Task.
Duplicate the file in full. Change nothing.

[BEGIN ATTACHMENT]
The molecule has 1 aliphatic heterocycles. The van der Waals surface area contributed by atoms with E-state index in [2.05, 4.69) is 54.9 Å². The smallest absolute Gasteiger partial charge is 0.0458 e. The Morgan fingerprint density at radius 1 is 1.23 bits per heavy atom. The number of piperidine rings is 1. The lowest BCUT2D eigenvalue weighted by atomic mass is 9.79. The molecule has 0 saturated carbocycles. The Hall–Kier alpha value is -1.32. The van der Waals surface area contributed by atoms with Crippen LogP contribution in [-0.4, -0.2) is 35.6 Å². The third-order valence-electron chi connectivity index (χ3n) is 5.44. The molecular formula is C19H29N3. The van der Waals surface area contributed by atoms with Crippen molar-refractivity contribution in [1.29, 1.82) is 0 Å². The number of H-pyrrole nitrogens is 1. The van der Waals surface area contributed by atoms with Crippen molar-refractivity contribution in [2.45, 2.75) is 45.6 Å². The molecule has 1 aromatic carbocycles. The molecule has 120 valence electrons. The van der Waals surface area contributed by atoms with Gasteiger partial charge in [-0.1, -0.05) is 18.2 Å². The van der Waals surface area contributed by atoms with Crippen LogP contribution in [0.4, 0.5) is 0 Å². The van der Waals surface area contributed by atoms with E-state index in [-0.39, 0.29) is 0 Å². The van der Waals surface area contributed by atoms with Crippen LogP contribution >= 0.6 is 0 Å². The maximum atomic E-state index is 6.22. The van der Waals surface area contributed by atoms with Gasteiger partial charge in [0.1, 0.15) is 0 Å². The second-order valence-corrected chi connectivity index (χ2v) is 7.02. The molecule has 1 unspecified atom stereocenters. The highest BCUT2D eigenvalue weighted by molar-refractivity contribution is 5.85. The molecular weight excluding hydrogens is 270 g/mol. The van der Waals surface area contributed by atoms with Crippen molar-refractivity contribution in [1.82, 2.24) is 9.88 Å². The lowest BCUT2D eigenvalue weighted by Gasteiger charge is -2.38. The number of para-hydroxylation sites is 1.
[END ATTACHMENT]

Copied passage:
The molecule has 1 aliphatic heterocycles. The van der Waals surface area contributed by atoms with E-state index in [2.05, 4.69) is 54.9 Å². The smallest absolute Gasteiger partial charge is 0.0458 e. The Morgan fingerprint density at radius 1 is 1.23 bits per heavy atom. The number of piperidine rings is 1. The lowest BCUT2D eigenvalue weighted by atomic mass is 9.79. The molecule has 0 saturated carbocycles. The Hall–Kier alpha value is -1.32. The van der Waals surface area contributed by atoms with Crippen LogP contribution in [-0.4, -0.2) is 35.6 Å². The third-order valence-electron chi connectivity index (χ3n) is 5.44. The molecular formula is C19H29N3. The van der Waals surface area contributed by atoms with Crippen molar-refractivity contribution in [1.29, 1.82) is 0 Å². The number of H-pyrrole nitrogens is 1. The van der Waals surface area contributed by atoms with Crippen molar-refractivity contribution in [2.45, 2.75) is 45.6 Å². The molecule has 1 aromatic carbocycles. The molecule has 120 valence electrons. The van der Waals surface area contributed by atoms with Gasteiger partial charge in [-0.1, -0.05) is 18.2 Å². The van der Waals surface area contributed by atoms with Crippen LogP contribution in [0.4, 0.5) is 0 Å². The van der Waals surface area contributed by atoms with E-state index in [-0.39, 0.29) is 0 Å². The van der Waals surface area contributed by atoms with Crippen LogP contribution >= 0.6 is 0 Å². The maximum atomic E-state index is 6.22. The van der Waals surface area contributed by atoms with Gasteiger partial charge in [0.1, 0.15) is 0 Å². The second-order valence-corrected chi connectivity index (χ2v) is 7.02. The molecule has 1 unspecified atom stereocenters. The highest BCUT2D eigenvalue weighted by molar-refractivity contribution is 5.85. The molecular weight excluding hydrogens is 270 g/mol. The van der Waals surface area contributed by atoms with Crippen molar-refractivity contribution in [1.82, 2.24) is 9.88 Å². The lowest BCUT2D eigenvalue weighted by Gasteiger charge is -2.38. The number of para-hydroxylation sites is 1.